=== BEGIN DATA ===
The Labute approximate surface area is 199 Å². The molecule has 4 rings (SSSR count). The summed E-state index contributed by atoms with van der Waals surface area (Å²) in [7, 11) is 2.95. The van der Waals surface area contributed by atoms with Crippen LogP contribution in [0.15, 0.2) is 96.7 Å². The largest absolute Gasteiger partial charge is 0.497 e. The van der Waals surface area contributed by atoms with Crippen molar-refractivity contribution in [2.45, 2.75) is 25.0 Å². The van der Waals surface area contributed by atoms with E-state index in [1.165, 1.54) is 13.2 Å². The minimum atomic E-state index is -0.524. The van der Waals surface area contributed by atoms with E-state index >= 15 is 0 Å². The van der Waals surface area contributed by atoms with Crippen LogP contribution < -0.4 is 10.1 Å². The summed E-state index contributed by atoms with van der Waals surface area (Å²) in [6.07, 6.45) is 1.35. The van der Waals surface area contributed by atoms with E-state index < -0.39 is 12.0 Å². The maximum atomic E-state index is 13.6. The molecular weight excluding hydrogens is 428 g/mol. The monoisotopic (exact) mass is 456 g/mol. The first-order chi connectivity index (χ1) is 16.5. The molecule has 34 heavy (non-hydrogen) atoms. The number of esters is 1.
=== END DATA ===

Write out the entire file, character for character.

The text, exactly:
The Labute approximate surface area is 199 Å². The molecule has 4 rings (SSSR count). The summed E-state index contributed by atoms with van der Waals surface area (Å²) in [7, 11) is 2.95. The van der Waals surface area contributed by atoms with Crippen LogP contribution in [0.15, 0.2) is 96.7 Å². The largest absolute Gasteiger partial charge is 0.497 e. The van der Waals surface area contributed by atoms with Crippen molar-refractivity contribution in [2.45, 2.75) is 25.0 Å². The van der Waals surface area contributed by atoms with E-state index in [1.165, 1.54) is 13.2 Å². The minimum atomic E-state index is -0.524. The van der Waals surface area contributed by atoms with E-state index >= 15 is 0 Å². The van der Waals surface area contributed by atoms with Crippen LogP contribution < -0.4 is 10.1 Å². The summed E-state index contributed by atoms with van der Waals surface area (Å²) in [6.07, 6.45) is 1.35. The van der Waals surface area contributed by atoms with E-state index < -0.39 is 12.0 Å². The maximum atomic E-state index is 13.6. The molecular weight excluding hydrogens is 428 g/mol. The monoisotopic (exact) mass is 456 g/mol. The first-order chi connectivity index (χ1) is 16.5. The molecule has 34 heavy (non-hydrogen) atoms. The number of esters is 1.